Recently, the Minister of Finance, Zainab Ahmed, hinted that there might be an introduction of new tariffs and levies in 2022 as part of measures to shore up government revenue. She said that a couple of” reforms and amendments” had been recommended in the draft 2021 Finance amendment bill just as more will be introduced in middle 2022.
In the considered opinion of this Newspaper, increasing tax rates at this period of increasing poverty may lead to a worsening of living conditions of the average Nigerian already stretched tight by the state of insecurity in the country.
According to World Bank data, Nigeria is the poverty capital of the world, with 93.9 million people living below the poverty line. Increases in taxes would also add to the number living in extreme poverty.
This newspaper recalls that the government is considering removing fuel subsidy next year which invariably will lead to an astronomical increase in the price of goods and services. There are also plans to increase the electricity tariffs next year.
We agree with the position of the Organised Private Sector of Nigeria, comprising the Manufacturers’ Association of Nigeria and the Nigeria Employers’ Consultative Association, among others which stated that the introduction of new taxes or levies by the federal, state, and local governments would lead to an upsurge in the country’s unemployment rate with its attendant socio-economic consequences as it could trigger job losses and companies’ closure.
Granted, we understand the plight of the government to increase its revenue. Indeed, Nigeria has one of the lowest Value Added Tax (VAT) rates in the world. In Ghana, the VAT rate is 12.5 per cent, while it stands at 15 per cent and 16 per cent in South Africa and Kenya respectively.
It is also instructive to note that the impasse on who should collect VAT between the federal and state governments is yet to be resolved. We have said it severally on this page that increasing taxes is a dilatory approach to increasing revenue and given the current economic realities, it is not feasible.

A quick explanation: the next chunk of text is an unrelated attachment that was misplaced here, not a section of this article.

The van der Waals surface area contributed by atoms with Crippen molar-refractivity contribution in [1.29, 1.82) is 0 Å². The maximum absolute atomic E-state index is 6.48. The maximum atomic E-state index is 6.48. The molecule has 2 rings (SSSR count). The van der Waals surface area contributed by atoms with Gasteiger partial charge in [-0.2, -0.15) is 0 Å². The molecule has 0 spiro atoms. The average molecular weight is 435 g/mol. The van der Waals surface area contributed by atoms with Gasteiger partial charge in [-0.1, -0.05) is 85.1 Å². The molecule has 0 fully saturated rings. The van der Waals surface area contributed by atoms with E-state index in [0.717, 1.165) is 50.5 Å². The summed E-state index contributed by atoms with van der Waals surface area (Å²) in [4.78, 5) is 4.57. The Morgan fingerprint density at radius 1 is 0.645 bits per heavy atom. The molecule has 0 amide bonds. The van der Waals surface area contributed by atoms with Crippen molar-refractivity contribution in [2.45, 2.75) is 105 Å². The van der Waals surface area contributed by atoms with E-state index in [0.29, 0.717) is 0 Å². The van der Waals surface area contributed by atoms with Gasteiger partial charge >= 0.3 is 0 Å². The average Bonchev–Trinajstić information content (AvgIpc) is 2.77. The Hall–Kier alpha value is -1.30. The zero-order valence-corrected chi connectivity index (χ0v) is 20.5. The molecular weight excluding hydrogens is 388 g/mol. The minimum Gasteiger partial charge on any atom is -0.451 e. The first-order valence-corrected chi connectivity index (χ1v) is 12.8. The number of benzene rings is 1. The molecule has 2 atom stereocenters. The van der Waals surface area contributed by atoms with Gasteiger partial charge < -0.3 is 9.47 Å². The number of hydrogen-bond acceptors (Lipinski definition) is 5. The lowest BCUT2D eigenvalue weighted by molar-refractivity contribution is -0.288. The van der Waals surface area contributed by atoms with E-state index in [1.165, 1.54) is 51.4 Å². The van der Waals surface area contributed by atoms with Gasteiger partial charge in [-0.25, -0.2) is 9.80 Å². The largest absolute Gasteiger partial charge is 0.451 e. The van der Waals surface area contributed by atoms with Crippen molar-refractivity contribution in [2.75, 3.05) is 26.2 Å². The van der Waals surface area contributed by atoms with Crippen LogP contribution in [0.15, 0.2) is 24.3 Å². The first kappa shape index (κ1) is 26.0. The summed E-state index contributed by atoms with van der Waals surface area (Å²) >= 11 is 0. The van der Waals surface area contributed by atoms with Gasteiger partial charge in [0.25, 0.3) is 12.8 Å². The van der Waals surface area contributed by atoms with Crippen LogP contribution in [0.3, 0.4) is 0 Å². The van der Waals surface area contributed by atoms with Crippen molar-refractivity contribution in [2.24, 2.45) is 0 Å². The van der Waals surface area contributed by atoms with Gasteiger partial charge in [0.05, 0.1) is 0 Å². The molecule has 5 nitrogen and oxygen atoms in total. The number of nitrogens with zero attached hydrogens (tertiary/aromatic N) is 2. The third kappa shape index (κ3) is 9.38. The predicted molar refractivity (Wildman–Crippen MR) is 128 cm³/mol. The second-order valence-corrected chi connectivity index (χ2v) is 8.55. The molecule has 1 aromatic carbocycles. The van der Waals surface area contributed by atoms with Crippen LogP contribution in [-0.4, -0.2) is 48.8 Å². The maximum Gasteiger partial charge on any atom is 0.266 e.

In our opinion, the government should be thinking of widening the tax net in the country and blocking revenue loopholes. It is pertinent to note that Vice President Yemi Osinbajo said recently that only 142 individuals pay a self-assessed tax of more than N10 Million.
“I am not talking about companies, I am talking about individuals, 90 per cent of them are from Lagos State so in this whole country, people with rolls Royce big cars and all sorts only that tiny fraction pay that N10 million in self-assessed tax everybody else claims to earn never enough to be able to pay that kind of money,” he said.
The government should be aggressive in widening its tax net instead of increasing taxes and levies. We aver that taxes on luxury goods should be increased substantially. Pointedly, there should be a serious emphasis on blocking revenue loopholes.
Regrettably, the senate had stated that Ministries, Departments, and Agencies (MDAs) did not remit over N3 trillion to the Consolidated Revenue Fund (CRF) of the Federal Government between 2014 and 2020. This is unacceptable.
According to a report by the Nigerian National Petroleum Company Limited, between January and September 2021, Nigeria lost N898.93 billion to crude oil losses and repairs of vandalised pipelines, among others.
Similarly, Group Managing Director of the Nigerian National Petroleum Corporation (NNPC), Mele Kyari, disclosed that a few Nigerian elites may be stealing yearly about 42.25 million barrels of the nation’s crude oil worth $3.6 billion at the prevailing price of $85 per barrel.
From the foregoing, it can be deduced that blocking revenue loopholes and crude oil theft would significantly improve the revenue of the country.
The government also needs to cut the cost of governance. Reducing salaries and emoluments of political office holders should be the first step. Indeed, the jumbo pay of our political holders does not represent the present economic realities in the country.
Inexplicably, the government has been pussyfooting on the implementation of the Oransaye report which recommended the restructuring and rationalisation of federal government parastatals, agencies, and commissions.
It is from this perspective that we call on the government to jettison the idea of increasing taxes as it will do more harm than good to the economy of the country. Ameliorating the suffering of the masses and businesses should be the target and not policies and actions that will worsen the already bad economic situation.
Consequently, we insist the government should think of creative ways of widening the tax net, use of technology to block revenue loopholes, and enforcement of regulatory and oversight functions.